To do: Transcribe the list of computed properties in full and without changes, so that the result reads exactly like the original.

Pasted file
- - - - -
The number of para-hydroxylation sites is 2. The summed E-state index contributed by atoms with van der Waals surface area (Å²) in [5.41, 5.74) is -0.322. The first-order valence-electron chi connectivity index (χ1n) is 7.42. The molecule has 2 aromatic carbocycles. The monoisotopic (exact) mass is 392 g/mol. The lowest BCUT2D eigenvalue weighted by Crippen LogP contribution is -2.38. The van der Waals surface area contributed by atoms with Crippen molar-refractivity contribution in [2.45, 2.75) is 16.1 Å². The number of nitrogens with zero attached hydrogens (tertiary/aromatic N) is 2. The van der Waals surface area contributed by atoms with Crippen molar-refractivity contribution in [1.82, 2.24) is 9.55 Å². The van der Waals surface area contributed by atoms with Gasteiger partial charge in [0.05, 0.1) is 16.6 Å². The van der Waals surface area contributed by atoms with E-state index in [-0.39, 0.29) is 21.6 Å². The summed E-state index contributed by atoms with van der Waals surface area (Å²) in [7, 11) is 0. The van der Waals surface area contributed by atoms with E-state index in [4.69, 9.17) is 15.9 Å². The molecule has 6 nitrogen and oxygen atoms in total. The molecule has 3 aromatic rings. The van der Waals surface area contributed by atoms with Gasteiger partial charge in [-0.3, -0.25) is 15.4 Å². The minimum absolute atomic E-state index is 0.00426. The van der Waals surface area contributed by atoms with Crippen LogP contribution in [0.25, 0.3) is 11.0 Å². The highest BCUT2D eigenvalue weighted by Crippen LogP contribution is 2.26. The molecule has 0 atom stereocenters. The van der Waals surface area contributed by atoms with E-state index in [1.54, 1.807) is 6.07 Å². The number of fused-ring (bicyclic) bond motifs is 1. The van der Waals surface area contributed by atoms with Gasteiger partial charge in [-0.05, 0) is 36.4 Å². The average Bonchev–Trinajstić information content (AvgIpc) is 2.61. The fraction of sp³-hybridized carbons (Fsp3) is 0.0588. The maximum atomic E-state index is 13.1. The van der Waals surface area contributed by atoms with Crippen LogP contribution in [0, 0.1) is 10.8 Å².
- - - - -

The number of para-hydroxylation sites is 2. The summed E-state index contributed by atoms with van der Waals surface area (Å²) in [5.41, 5.74) is -0.322. The first-order valence-electron chi connectivity index (χ1n) is 7.42. The molecule has 2 aromatic carbocycles. The monoisotopic (exact) mass is 392 g/mol. The lowest BCUT2D eigenvalue weighted by Crippen LogP contribution is -2.38. The van der Waals surface area contributed by atoms with Crippen molar-refractivity contribution in [2.45, 2.75) is 16.1 Å². The number of nitrogens with zero attached hydrogens (tertiary/aromatic N) is 2. The van der Waals surface area contributed by atoms with Crippen molar-refractivity contribution in [1.82, 2.24) is 9.55 Å². The van der Waals surface area contributed by atoms with Gasteiger partial charge in [0.05, 0.1) is 16.6 Å². The van der Waals surface area contributed by atoms with E-state index in [-0.39, 0.29) is 21.6 Å². The summed E-state index contributed by atoms with van der Waals surface area (Å²) in [7, 11) is 0. The van der Waals surface area contributed by atoms with E-state index in [4.69, 9.17) is 15.9 Å². The molecule has 6 nitrogen and oxygen atoms in total. The molecule has 3 aromatic rings. The van der Waals surface area contributed by atoms with Gasteiger partial charge in [-0.3, -0.25) is 15.4 Å². The minimum absolute atomic E-state index is 0.00426. The van der Waals surface area contributed by atoms with Crippen LogP contribution in [0.25, 0.3) is 11.0 Å². The highest BCUT2D eigenvalue weighted by Crippen LogP contribution is 2.26. The molecule has 0 atom stereocenters. The van der Waals surface area contributed by atoms with E-state index in [1.54, 1.807) is 6.07 Å². The number of fused-ring (bicyclic) bond motifs is 1. The van der Waals surface area contributed by atoms with Gasteiger partial charge in [-0.05, 0) is 36.4 Å². The average Bonchev–Trinajstić information content (AvgIpc) is 2.61. The fraction of sp³-hybridized carbons (Fsp3) is 0.0588. The maximum atomic E-state index is 13.1. The van der Waals surface area contributed by atoms with Crippen LogP contribution in [0, 0.1) is 10.8 Å².